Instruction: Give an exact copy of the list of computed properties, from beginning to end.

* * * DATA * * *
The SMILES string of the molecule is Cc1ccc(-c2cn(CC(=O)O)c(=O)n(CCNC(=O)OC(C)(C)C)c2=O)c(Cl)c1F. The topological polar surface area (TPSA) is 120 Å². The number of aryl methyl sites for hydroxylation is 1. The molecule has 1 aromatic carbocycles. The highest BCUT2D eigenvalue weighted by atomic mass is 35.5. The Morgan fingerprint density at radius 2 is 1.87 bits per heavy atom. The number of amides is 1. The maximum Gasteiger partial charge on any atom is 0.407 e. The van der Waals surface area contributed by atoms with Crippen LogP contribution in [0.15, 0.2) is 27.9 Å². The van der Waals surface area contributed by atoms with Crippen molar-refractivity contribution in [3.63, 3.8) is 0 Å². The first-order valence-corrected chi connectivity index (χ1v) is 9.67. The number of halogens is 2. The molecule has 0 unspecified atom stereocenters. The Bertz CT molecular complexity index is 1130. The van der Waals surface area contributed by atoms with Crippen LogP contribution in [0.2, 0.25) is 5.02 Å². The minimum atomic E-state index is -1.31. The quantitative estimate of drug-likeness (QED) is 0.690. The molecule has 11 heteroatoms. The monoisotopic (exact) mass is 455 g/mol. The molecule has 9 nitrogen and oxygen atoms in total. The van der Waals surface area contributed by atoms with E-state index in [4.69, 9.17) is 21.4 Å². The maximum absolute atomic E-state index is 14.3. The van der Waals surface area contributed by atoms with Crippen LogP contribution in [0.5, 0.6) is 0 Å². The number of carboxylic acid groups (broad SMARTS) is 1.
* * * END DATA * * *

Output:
The SMILES string of the molecule is Cc1ccc(-c2cn(CC(=O)O)c(=O)n(CCNC(=O)OC(C)(C)C)c2=O)c(Cl)c1F. The topological polar surface area (TPSA) is 120 Å². The number of aryl methyl sites for hydroxylation is 1. The molecule has 1 aromatic carbocycles. The highest BCUT2D eigenvalue weighted by atomic mass is 35.5. The Morgan fingerprint density at radius 2 is 1.87 bits per heavy atom. The number of amides is 1. The maximum Gasteiger partial charge on any atom is 0.407 e. The van der Waals surface area contributed by atoms with Crippen LogP contribution in [0.15, 0.2) is 27.9 Å². The van der Waals surface area contributed by atoms with Crippen molar-refractivity contribution in [3.63, 3.8) is 0 Å². The first-order valence-corrected chi connectivity index (χ1v) is 9.67. The number of halogens is 2. The molecule has 0 unspecified atom stereocenters. The Bertz CT molecular complexity index is 1130. The van der Waals surface area contributed by atoms with Crippen LogP contribution in [0.2, 0.25) is 5.02 Å². The minimum atomic E-state index is -1.31. The quantitative estimate of drug-likeness (QED) is 0.690. The molecule has 11 heteroatoms. The monoisotopic (exact) mass is 455 g/mol. The molecule has 9 nitrogen and oxygen atoms in total. The van der Waals surface area contributed by atoms with E-state index in [4.69, 9.17) is 21.4 Å². The maximum absolute atomic E-state index is 14.3. The van der Waals surface area contributed by atoms with Crippen LogP contribution in [0.5, 0.6) is 0 Å². The number of carboxylic acid groups (broad SMARTS) is 1.